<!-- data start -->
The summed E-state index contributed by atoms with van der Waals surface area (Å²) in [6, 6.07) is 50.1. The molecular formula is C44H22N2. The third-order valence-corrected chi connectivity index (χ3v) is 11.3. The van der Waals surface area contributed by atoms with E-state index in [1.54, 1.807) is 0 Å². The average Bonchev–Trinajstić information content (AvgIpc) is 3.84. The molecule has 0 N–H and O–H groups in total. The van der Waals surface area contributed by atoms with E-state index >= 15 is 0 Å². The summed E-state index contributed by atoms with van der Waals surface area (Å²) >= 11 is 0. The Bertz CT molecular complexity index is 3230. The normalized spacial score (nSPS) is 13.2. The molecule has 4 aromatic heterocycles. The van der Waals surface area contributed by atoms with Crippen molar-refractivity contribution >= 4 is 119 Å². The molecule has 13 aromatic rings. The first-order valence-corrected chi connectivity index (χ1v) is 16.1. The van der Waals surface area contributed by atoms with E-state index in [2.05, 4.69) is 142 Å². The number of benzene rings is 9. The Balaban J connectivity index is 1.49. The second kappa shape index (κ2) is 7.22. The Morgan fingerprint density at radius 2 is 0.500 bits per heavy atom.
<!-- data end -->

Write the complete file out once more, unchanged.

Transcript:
The summed E-state index contributed by atoms with van der Waals surface area (Å²) in [6, 6.07) is 50.1. The molecular formula is C44H22N2. The third-order valence-corrected chi connectivity index (χ3v) is 11.3. The van der Waals surface area contributed by atoms with E-state index in [1.54, 1.807) is 0 Å². The average Bonchev–Trinajstić information content (AvgIpc) is 3.84. The molecule has 0 N–H and O–H groups in total. The van der Waals surface area contributed by atoms with E-state index >= 15 is 0 Å². The summed E-state index contributed by atoms with van der Waals surface area (Å²) >= 11 is 0. The Bertz CT molecular complexity index is 3230. The normalized spacial score (nSPS) is 13.2. The molecule has 4 aromatic heterocycles. The van der Waals surface area contributed by atoms with Crippen molar-refractivity contribution >= 4 is 119 Å². The molecule has 13 aromatic rings. The first-order valence-corrected chi connectivity index (χ1v) is 16.1. The van der Waals surface area contributed by atoms with E-state index in [2.05, 4.69) is 142 Å². The number of benzene rings is 9. The Balaban J connectivity index is 1.49. The second kappa shape index (κ2) is 7.22. The Morgan fingerprint density at radius 2 is 0.500 bits per heavy atom.